Elevated or increased levels of blood glucose cause lot of harm to the body. It is the primary condition when you suffer from a chronic illness such as diabetes. It is very important to stabilize the levels of blood glucose in order to keep various complications of the body at bay. in this article, we shall find out the importance of drinking water for helping to achieve the stable levels of blood glucose. So, come and join us for the article “Does Drinking Water Affect Your Blood Sugar Level? Relationship Between Water and Diabetes Well, there is a close relationship between water and diabetes. Water, as we know, is devoid of any types of calories or carbohydrates. Hence, it is considered to be one of the safest drinks for patients suffering from all types of diabetes. Water is also known to reduce the levels of blood glucose in the body. The following paragraphs explain the relationship between the chronic illness and water even further. Drinking Water Can Lead to Decrease in the Levels of Blood Glucose: One of the studies conducted by experts proves that drinking more water regularly can lead to a reduction in developing high levels of blood glucose in the body by as much as 21 percent. When the level of blood glucose is high due to conditions such as diabetes, the body of the patients require too many fluids in order to get rid of this excess blood glucose. The glucose is then excreted through the urine. Thus, water does not lead to increase in the levels of blood glucose as it is purely natural and does not contain any carbs or calories. It is also believed that when you increase the amount of water that you intake daily, the very onset of hyperglycemia or high blood glucose levels is delayed, which also means that the occurrence of diabetes is also delayed in yo Continue reading >>
Can Drinking Lots Of Water Lower My Blood Sugar?
The answer is yes, indirectly it will reduce insulin resistance and help a person reduce their hunger. Drinking 8 glasses of water a day appears to bring down one's blood sugars by reducing insulin resistance due to proper hydration. While at the same time the more water you drink the less hungry a person is so they tend to eat less during the day, similar to drinking a glass of water prior to eating fills the stomach causing a person who is dieting to reach satiation (fullness) sooner. If your blood sugars are very high and your kidney is not able to process all the sugar, water will help remove the excess sugar and ketones out of your system. Drinking water is important for everyone but for diabetics, especially type 1 diabetics, it is crucial to remove excess ketones from the blood stream and reduce dehydration when blood sugars are high. Continue reading >>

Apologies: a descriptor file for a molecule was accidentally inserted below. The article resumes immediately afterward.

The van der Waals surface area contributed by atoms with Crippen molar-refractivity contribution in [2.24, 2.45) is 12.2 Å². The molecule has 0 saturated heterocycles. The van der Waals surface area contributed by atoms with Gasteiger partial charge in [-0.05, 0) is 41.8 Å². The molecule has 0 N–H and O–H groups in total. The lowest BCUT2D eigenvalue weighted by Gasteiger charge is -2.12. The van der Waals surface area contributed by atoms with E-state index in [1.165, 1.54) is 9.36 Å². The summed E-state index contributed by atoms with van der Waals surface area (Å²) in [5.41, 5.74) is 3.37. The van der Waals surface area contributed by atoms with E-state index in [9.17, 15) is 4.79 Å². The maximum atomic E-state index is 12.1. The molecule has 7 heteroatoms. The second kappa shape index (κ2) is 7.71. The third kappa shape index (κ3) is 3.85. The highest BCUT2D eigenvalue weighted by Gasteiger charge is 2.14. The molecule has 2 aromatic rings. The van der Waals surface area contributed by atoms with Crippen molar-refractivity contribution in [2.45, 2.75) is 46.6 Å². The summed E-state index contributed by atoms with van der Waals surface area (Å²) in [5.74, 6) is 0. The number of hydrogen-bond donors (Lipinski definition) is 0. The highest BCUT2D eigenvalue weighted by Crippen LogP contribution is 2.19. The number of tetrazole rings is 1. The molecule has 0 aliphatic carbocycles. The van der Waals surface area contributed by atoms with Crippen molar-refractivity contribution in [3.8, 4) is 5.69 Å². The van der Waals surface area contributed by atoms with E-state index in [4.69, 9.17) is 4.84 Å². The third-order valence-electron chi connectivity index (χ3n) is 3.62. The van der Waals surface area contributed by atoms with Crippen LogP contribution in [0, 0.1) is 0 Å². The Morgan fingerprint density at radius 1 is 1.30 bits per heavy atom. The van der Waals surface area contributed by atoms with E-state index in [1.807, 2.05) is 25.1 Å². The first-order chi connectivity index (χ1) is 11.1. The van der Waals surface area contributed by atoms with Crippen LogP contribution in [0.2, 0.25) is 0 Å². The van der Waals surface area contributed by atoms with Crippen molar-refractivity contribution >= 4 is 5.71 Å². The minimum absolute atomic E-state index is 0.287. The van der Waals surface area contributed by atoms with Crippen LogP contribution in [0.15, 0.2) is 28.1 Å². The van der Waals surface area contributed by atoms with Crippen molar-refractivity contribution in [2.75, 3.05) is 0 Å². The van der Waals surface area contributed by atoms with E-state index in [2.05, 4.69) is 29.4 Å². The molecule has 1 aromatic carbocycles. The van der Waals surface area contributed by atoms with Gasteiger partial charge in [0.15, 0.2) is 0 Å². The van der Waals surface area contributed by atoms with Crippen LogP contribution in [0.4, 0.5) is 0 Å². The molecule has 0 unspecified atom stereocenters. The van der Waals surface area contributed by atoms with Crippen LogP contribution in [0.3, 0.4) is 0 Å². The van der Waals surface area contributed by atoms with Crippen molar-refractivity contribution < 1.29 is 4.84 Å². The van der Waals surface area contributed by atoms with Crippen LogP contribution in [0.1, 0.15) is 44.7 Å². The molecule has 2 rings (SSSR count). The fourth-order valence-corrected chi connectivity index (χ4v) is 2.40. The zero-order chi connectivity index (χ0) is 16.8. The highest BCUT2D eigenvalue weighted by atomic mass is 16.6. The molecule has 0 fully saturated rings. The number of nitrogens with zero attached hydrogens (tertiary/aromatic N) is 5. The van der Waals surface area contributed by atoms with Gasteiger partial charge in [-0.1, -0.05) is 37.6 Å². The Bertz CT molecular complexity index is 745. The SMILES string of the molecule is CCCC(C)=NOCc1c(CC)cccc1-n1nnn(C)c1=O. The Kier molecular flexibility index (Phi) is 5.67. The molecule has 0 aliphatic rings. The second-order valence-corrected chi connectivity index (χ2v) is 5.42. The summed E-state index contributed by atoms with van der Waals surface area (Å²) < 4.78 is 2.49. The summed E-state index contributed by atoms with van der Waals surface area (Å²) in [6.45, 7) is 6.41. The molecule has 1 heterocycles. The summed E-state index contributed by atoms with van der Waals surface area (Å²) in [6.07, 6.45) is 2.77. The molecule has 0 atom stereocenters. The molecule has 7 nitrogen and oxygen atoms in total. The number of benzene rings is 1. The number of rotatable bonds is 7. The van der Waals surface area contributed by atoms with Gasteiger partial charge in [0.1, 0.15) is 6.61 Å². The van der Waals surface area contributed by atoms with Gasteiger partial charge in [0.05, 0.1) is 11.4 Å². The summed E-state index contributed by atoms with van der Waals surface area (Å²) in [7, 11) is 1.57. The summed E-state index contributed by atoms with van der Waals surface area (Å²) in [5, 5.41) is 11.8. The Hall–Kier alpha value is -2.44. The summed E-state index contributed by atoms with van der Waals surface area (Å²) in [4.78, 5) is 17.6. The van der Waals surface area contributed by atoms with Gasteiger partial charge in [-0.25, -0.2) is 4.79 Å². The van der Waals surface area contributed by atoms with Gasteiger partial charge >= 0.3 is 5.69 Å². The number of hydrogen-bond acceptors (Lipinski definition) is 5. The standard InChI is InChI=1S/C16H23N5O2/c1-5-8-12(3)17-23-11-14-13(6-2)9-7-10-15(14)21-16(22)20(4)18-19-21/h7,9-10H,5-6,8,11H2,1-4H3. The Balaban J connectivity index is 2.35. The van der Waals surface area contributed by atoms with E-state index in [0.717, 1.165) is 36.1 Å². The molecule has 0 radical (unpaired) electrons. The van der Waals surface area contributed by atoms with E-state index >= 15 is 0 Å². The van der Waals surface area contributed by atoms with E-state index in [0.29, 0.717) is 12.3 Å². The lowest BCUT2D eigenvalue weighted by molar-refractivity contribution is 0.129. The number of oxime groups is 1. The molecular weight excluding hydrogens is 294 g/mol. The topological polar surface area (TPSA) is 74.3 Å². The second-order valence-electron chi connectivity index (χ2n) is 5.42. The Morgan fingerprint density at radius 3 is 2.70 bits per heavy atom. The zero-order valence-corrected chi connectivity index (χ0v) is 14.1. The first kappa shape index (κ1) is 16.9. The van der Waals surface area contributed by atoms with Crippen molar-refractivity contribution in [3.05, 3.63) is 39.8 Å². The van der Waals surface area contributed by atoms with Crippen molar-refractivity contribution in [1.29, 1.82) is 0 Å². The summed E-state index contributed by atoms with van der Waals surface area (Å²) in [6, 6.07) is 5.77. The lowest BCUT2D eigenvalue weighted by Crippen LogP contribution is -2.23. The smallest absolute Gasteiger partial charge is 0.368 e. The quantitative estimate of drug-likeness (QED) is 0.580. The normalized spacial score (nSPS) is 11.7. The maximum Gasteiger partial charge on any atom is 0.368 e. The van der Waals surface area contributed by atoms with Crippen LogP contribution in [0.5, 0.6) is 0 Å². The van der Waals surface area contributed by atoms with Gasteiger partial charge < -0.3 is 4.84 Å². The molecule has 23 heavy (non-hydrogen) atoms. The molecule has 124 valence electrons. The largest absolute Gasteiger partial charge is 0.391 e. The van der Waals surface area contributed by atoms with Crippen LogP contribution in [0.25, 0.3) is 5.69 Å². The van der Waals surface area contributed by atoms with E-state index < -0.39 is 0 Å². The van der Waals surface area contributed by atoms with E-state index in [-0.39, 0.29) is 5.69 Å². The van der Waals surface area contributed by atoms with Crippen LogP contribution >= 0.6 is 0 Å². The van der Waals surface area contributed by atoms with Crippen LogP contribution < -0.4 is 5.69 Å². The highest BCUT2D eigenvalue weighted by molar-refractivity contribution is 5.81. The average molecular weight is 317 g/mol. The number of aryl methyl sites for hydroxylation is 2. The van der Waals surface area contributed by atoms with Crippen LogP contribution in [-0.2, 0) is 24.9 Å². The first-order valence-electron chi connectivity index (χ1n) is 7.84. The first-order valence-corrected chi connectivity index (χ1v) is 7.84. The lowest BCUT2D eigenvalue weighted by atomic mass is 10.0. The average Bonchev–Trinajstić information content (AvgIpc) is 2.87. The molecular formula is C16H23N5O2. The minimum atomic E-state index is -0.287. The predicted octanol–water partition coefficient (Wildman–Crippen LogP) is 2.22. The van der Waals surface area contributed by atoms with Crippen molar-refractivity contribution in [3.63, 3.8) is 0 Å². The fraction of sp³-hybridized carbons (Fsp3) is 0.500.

How To Lower Blood Sugar Immediately Without Medication
An hour or so after lunch, you start to get a bit of a headache and are having a hard time concentrating. As someone with diabetes, you decide to check your blood sugar to see if it is out of range. Lo and behold, it’s much higher than it should be. Maybe it was that dessert split with your coworker that made it spike? You can’t take more medication because you have already taken your prescribed dose for the day. You also know the dangers and complications related uncontrolled high blood sugar, so you need to know how to lower blood sugar immediately. So what do you do? What is High Blood Sugar? First, it’s important to know what your blood sugar should be. This will allow you to make an appropriate decision on what to do next to lower blood sugar immediately. Of course, you should always discuss your individualised goals with your doctor. Below is what the American Diabetes Association recommends as ideal blood sugar numbers for people with diabetes: Fasting: 80-130 mg/dL (4.4-7.2 mmol/L) 2 hours after meals: less than 180 mg/dL (10 mmol/L) If You’re Living in Singapore… MOH guidelines mention the ideal range is: Fasting: 4.0-7.0 mmol/L 2 hours after meals: less than 10 mmol/L If your blood sugar is over 350 mg/dL (19.4 mmol/L) and you are experiencing symptoms such as blurred vision, extreme thirst, lightheadedness, restlessness, or drowsiness, you should seek immediate medical attention. Let’s say your blood glucose is not critical, but higher than you would like it to be, what should you do next? Drink Water Drinking enough water may help reduce the risk of getting high blood sugar levels. If you see your blood glucose is high, drink at least 500ml of water. This might help flush out some of the sugar through the kidneys. Try to stay hydrated all the tim Continue reading >>